You know there’s something down there under your home. It’s underground, dark, and damp… so which is it? A basement or a crawl space?
To figure out what you have in your home, you’ll need to take a closer look. We’ve put together this guide to help you learn how to tell a basement vs crawl space apart, show you why they’re there in the first place, and give you a few ideas about how to use them.
So make sure you keep reading below to get started!
Is a Crawl Space the Same Thing as a Basement?
No, but they are similar.
Many people (incorrectly) use these two terms interchangeably, which can make it confusing to figure out what type of space you have underneath your house. It can also make it more difficult to figure out what you’re getting without a detailed tour if you’re buying a new home.
However, crawl spaces and basements have a few distinct differences, starting with the list below.
As a general rule, basements are much larger than crawl spaces. The average basement is about 8 feet tall whereas most crawl spaces are only 3 feet tall, leaving just enough room for you to crawl around on your hands and knees (hence the name).
Since you can walk around upright in a basement, many families convert this space into an additional living area. Once finished and furnished, you can use a basement as a living room, bedroom, office, etc. Homeowners don’t tend to use their crawl spaces at all, or if they do, it’s for storage purposes only.
But this isn’t always the case.
It’s possible to find homes with smaller-than-normal basements and larger-than-normal crawl spaces. How are you supposed to tell the difference then? The next factor plays a major role.
Remember, many people use their basement as an extra living space, so a basement definitely and always has flooring. This flooring might be nothing more than a concrete slab, but there is at least something that cuts off the space from the ground underneath it.
That’s not true for crawl spaces. The only “flooring” they get is dirt, so if the hole under your house doesn’t have flooring, you have yourself a crawl space!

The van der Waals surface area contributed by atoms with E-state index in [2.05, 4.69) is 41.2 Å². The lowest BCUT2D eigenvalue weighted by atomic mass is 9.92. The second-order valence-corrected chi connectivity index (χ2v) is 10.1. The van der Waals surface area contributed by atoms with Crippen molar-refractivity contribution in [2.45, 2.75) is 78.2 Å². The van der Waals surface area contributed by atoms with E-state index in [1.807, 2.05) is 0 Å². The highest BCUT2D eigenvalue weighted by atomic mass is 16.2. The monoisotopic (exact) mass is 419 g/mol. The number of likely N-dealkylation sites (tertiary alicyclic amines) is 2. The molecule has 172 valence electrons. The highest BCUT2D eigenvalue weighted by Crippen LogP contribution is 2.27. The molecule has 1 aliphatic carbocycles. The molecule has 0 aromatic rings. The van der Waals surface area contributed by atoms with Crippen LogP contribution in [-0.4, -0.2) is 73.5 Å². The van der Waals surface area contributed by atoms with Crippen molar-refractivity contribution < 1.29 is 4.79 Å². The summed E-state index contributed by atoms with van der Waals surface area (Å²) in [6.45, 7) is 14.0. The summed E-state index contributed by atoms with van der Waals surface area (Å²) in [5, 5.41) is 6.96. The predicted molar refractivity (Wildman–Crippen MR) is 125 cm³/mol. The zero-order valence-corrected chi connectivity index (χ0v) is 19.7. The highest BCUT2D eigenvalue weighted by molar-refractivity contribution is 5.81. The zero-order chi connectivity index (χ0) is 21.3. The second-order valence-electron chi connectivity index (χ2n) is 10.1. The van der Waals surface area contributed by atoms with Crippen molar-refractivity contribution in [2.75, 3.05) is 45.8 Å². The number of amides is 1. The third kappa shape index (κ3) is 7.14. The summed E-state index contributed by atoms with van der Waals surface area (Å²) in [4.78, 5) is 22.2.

You can use a basement for all kinds of things—not just as an extra room. It can store a lot of items as well, even large pieces like furniture or artwork.
A crawl space isn’t designed for that type of use. The main purpose of a crawl space is to give you access to your home’s electrical wires, HVAC system, ductwork, etc.
That doesn’t mean homes that don’t have crawl spaces don’t have access to these things, though. If your home doesn’t have a crawl space, odds are you can get to these components in your basement.
Most basements are fully sealed from the outside world. They might be a bit darker and damper than a normal room, but they don’t have leaks, cracks, holes, windows (at least, not windows that can’t close), or any other similar opening.
Crawl spaces, on the other hand… not so much. Remember, the “flooring” of these spaces is literally dirt. Because of this, they aren’t sealed off from things like cold or hot weather, moisture, pests, etc.
If you have a crawl space in your home, it’s a good idea to get it encapsulated. This will seal it off from the outside, which will make your heating and cooling costs go down, keep pests out, prevent mold growth, and make your home safer and more secure.
Do Homes Need Both?
Many homes will either have a basement or a crawl space. While some do have both, this is much less common. Some homes may not have a basement or a crawl space at all.
What determines which one your home has? It all comes down to where you live and the design of your home. In some parts of the country, the average home doesn’t have a basement, but in other areas, a basement is much more traditional. The same is true for crawl spaces.
Which Option Is Better?
There’s no one-size-fits-all answer to this question. It all comes down to your needs and how you want to use it.
If you’re buying a new home, think about your storage or living plans. Do you have a lot of items you’ll need to keep somewhere in your home? Do you have a large family or will you need an additional room for extra space?
If so, you should look for a home with a basement. If the only reason you need to access the hole under your home is for maintenance or repair reasons, then a crawl space should suit you fine.
Basement vs Crawl Space: Maintaining What You Have
When it comes to a basement vs crawl space, there’s one thing that applies to both choices. You need to waterproof/encapsulate the area under your home. Otherwise, you could end up with bad mold, moisture, or pest problems, all of which can be expensive to get rid of later.
But this isn’t a job you should try to do on your own.
Don’t hesitate to reach out and give us a call. Our team at Armored Basement Waterproofing will take a look at your basement or crawl space and put together the best plan for your needs!Share